The Fed announced its highest interest rate hike in 28 years. Here’s what it means for your wallet

Your credit card debt just got a little pricier.

The Federal Reserve hiked its benchmark funds rate by 0.75 percentage points Wednesday in an especially aggressive attempt to lessen inflation’s persistent sting. It’s the third interest rate increase this year and the highest rate hike in almost three decades.

Many experts originally expected a 0.50 percentage point increase this week, and Federal Reserve Chair Jerome Powell said at the May meeting that the agency was not considering a 0.75 hike. But with May’s higher-than-expected inflation report, the central bank stepped up its efforts to try to tame rising costs.

To simplify the thinking: Higher interest rates theoretically dampen demand for goods and services, which in turn helps costs from spiraling further upward. Experts expect the Fed to continue raising rates through the end of the year.

Americans will feel the effects of this increase across their financial lives, from their savings accounts to debt repayments. Here’s what to know.

Debt will get more expensive

The interest rate on credit card debt and other variable-rate products will likely increase in the coming weeks and months. Lenders have already been increasing credit card APRs since the previous rate hike.

Likewise, interest rates on car and home loans may keep climbing. If there’s no rush on your end, it may make sense to put off larger purchases until things settle down. Then again, if you’re in a rush to buy a home—because say, your rent is also rising and you’re ready to move on—then it could be prudent to lock in a rate now, or as soon as possible, before they rise even more.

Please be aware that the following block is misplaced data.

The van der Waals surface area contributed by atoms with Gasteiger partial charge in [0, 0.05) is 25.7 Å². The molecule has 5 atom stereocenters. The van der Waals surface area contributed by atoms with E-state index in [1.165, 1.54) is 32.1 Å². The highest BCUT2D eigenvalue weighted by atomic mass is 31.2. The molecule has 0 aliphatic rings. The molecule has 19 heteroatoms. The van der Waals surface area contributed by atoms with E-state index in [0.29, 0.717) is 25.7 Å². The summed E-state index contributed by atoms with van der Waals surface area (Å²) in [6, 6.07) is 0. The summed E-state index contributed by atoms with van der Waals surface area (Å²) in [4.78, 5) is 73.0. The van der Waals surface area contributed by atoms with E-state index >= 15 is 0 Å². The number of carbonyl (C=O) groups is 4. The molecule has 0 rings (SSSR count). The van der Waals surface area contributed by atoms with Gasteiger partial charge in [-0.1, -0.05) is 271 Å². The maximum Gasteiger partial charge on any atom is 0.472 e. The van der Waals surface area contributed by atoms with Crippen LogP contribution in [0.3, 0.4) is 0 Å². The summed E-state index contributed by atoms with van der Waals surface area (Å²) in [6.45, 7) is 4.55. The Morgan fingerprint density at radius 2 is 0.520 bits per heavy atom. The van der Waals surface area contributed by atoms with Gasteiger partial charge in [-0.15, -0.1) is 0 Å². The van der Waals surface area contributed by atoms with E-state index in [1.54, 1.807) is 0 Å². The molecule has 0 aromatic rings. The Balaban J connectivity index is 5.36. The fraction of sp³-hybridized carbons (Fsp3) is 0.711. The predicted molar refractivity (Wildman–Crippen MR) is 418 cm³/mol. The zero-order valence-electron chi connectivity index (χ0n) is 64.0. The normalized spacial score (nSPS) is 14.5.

Savings rates may improve

While debt gets more expensive, savings account APYs may also rise in the coming weeks and months. After a few years of piddling returns, this can be a boon for savers.

Experts say online banks—like Ally—typically offer higher rates faster than traditional brick-and-mortar banks. Credit unions also offer competitive rates. Though the national average savings rate is currently 0.07%, some banks are already raising rates and offering more generous yields, according to Ken Tumin, the founder of, who tracks account offerings.

Some online banks and credit unions “continue to aggressively increase their CD rates, and that appears to be accelerating,” Tumin notes. It’s likely those rates will continue to rise as well. Rates for some 1-year CDs are hitting 2%, while longer-term products are reaching 3%.

None of those options will help you keep up with inflation, which reached 8.6% in May. But it’s still best to keep your emergency fund in a liquid savings account you can easily access when needed.

The stock market is falling

Inflation and news that the Fed might increase rates more than expected sent the S&P 500 officially into bear market territory earlier this week, with the index falling more than 20% from its peak in January.

That can be painful for retirees counting on their investments to cover their expenses. But younger investors need not worry too much. Bear markets happen regularly; the worst thing any investor can do is make rash decisions now they’ll come to regret later.

“The most important thing is don’t panic, and don’t panic sell,” says Douglas Boneparth, certified financial planner and president of Bone Fide Wealth.

Prioritize carefully

With all of the changes happening, it might make sense to rethink and rearrange your financial priorities. While buying a house may have been attractive for the past two years with rates at record lows, the math could look very different now.

If paying off high-interest debt wasn’t a priority before, it definitely should be now. With the Fed expected to keep increasing rates throughout the year, that debt will only get more and more expensive. Paying it off as soon as you can will have compounding returns.

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